Rolling Stone Notes Sam Silver Role in Overturning a 22-Year-Old Murder ConvictionOn March 2, 2015 by Schnader in Litigation
In the March 2, 2015 edition of Rolling Stone, Schnader attorneys Sam Silver and Rebecca Lacher are noted for their involvement in the high-profile homicide case of Anthony Wright. With the assistance of Silver and Lacher, and based in large part on DNA testing, Wright’s 22-year old conviction for rape and murder was overturned last fall. Wright now faces a retrial, in which Schnader’s team will be trial counsel.
The article “Why Is This Man Still in Jail?” details the story of Mr. Wright, who in 1993 was convicted of the rape and murder of 77-year-old North Philadelphia resident Louise Talley. Police claimed that Mr. Wright voluntarily gave a signed confession to the crime after only fourteen minutes in custody. Mr. Wright, who was just 20 when he was arrested, has always maintained his innocence and testified that he only signed the alleged confession, which the police wrote out, after the interrogating detectives threatened him with bodily harm.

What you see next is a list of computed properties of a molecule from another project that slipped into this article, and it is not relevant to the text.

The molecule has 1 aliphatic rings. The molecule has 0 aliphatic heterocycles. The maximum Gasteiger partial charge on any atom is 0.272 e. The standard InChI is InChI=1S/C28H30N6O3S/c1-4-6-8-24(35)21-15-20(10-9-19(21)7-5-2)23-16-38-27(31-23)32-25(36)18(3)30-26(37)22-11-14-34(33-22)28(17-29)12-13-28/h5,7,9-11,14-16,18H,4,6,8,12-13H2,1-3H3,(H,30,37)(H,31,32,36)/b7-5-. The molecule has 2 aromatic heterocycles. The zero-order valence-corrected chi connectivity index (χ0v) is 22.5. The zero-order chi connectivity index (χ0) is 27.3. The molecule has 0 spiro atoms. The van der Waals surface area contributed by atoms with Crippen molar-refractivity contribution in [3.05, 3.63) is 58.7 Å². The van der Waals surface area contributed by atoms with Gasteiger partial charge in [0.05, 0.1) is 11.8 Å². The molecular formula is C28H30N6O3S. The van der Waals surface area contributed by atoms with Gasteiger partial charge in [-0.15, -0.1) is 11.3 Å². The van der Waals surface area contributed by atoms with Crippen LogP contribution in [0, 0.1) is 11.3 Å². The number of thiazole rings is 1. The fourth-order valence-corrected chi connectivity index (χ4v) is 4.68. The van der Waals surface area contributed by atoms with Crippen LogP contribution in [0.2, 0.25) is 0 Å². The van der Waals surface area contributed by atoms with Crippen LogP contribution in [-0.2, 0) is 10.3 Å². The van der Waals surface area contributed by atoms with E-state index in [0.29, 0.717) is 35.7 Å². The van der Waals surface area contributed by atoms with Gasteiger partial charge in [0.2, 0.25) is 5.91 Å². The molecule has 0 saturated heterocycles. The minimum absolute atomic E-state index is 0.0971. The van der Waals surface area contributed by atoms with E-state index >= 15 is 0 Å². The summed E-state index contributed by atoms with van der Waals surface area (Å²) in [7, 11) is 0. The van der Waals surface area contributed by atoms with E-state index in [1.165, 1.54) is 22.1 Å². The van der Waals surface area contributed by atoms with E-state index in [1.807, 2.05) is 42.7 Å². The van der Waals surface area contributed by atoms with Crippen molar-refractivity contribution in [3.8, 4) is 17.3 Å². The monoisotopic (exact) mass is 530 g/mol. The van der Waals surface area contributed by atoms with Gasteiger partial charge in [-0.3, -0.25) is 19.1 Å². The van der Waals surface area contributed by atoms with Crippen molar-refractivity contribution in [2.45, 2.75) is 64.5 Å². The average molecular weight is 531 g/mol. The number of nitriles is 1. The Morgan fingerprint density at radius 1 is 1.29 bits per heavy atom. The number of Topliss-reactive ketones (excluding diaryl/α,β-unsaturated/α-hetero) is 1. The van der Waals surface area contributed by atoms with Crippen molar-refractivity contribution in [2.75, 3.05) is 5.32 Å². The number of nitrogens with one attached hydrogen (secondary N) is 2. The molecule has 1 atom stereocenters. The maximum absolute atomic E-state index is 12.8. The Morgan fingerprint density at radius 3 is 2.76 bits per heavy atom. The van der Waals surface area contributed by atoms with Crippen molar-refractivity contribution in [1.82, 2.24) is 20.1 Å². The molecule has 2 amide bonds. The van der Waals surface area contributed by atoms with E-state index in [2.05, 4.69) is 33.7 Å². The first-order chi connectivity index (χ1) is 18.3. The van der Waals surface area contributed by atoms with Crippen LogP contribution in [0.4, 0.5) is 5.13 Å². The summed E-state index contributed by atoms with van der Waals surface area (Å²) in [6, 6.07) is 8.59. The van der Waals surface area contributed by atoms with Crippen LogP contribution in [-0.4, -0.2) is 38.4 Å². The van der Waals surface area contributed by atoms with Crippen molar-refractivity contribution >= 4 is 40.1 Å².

In 2003, Mr. Wright obtained the help of the Innocence Project, a national litigation and public policy organization dedicated to exonerating wrongfully convicted people through DNA testing and reforming the criminal justice system to prevent future injustice.
For more than five years, the former Philadelphia District Attorney objected to Mr. Wright’s request for DNA testing under modern protocols. The case eventually went to the Pennsylvania Supreme Court, which reversed a lower court’s decision and remanded for further consideration of the issue. The current District Attorney then agreed to permit the testing rather than fight it further. That DNA testing supports Mr. Wright’s claim of actual innocence and resulted in the District Attorney’s eventual agreement to vacate Mr. Wright’s conviction.
Rolling Stone reported that Innocence Project attorneys “recruited Sam Silver and Rebecca Lacher, top litigators at Philadelphia law firm Schnader LLP, to handle any further proceedings. ‘Private clients pay millions for their talents,’ says [Innocence Project attorney Nina] Morrison. ‘Once the initial DNA tests came back, we knew we needed a strong and savvy team in a case as difficult as this.'”